Health Concerns

The average lifespan of the Irish Wolfhound is between five and seven years. Major health concerns that run common in the breed are elbow dysplasia and gastric torsion. Minor health problems include CHD, OCD, osteosarcoma, and cardiomyopathy. Rarely seen is PRA, vWD, and megaesophagus. Veterinarians suggest that these dogs get specifically tested for cardiac and hip problems.

Irish Water Spaniel (Sporting Group)

Gemma | August 24th, 2007
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The Irish Water Spaniel is one member of the sporting group that does everything with enthusiasm and vigor. These dogs absolutely love to run for hours at a time, swim, play, and hunt. The Irish Water Spaniel also has a funny side, and tends to clown around when having a good time.

In the mix of these wonderful characteristics, this breed has a high rating in terms of training ability and makes an excellent watchdog. A bit stubborn and quite independent, the Irish Water Spaniel tends to be reserved around strange people and other pets, but is generally good around children.

A Brief History Of The Irish Water Spaniel

One of the most distinctive members of the spaniel group, not to mention one of the oldest, the Irish Water Spaniel is reported to have been depicted in various manuscripts from as long as 1,000 years ago.

During the 1100s, there is mention of these dogs by various names, including Rat Tail Spaniels, Shannon Spaniels, and Whip Tail Spaniels. The name Irish Water Spaniel has been found to be the reference to the breed from approximately 1600 and on. Sometime during that period researches documented that an Irish Water Spaniel was given as a gift to the King of France.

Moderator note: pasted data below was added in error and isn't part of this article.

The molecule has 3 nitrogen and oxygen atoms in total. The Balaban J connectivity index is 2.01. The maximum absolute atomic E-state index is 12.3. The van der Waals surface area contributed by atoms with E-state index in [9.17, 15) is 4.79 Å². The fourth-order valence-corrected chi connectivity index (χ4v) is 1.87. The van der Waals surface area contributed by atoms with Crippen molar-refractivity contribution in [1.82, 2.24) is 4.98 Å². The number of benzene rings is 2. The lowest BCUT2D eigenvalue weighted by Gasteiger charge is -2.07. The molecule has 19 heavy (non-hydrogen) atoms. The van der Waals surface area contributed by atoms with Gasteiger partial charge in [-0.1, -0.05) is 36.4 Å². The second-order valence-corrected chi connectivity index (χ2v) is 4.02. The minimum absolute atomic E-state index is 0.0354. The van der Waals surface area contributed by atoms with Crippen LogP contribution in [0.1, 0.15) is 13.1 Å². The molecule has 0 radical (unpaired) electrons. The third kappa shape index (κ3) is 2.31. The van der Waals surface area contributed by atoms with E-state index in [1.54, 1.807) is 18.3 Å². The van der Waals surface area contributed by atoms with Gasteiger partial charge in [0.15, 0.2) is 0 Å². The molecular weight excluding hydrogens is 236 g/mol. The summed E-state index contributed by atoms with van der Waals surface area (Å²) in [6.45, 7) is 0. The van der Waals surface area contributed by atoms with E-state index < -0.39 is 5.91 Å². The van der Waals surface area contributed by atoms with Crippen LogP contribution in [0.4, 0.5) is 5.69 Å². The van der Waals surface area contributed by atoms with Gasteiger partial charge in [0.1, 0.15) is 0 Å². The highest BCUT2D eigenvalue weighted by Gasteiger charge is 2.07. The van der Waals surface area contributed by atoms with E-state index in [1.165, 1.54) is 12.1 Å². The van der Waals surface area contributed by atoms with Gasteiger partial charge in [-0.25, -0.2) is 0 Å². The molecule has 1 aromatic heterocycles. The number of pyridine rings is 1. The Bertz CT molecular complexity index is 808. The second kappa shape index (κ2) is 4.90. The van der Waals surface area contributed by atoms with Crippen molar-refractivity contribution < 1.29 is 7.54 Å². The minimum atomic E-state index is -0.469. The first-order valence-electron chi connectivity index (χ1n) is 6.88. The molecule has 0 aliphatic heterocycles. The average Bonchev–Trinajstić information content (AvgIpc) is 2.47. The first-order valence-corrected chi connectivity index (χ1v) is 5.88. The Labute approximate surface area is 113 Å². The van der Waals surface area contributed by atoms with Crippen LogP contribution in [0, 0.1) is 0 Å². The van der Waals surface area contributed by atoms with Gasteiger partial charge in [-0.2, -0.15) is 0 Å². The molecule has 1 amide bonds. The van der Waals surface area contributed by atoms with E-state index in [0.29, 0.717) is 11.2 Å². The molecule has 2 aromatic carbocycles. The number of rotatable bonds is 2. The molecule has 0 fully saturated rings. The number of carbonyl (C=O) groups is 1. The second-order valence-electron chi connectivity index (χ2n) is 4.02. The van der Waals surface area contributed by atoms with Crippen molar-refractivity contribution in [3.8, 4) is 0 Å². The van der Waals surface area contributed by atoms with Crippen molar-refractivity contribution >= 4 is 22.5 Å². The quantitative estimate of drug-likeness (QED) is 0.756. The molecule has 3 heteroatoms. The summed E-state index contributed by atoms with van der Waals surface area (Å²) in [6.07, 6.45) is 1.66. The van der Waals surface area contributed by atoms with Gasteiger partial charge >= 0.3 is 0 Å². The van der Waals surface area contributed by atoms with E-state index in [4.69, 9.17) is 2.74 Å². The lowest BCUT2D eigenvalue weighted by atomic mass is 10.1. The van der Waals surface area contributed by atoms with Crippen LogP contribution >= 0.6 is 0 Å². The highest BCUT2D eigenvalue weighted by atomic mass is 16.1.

Now we do not exactly know whether or not the breed existed in different varieties at this time or if there were just similar breeds that resembled one another. However, what we do know is that in Ireland there were various similar spaniels in existence. They were the Tweed Spaniels, Southern Irish Spaniels, and the Northern Irish Spaniels.

The one type of spaniel listed above that is said to be mostly responsible to the influence of today’s Irish Water Spaniel is the Southern Irish Spaniel, which is also known as McCarthy’s Breed. The breed was part of the show ring by the late 1800s, in both the United States and Britain, and by 1875 it was considered the most popular dog of the time. Today, the Irish Water Spaniel is rarely found as a common pet or in the show ring.

Upkeep Requirements For The Irish Water Spaniel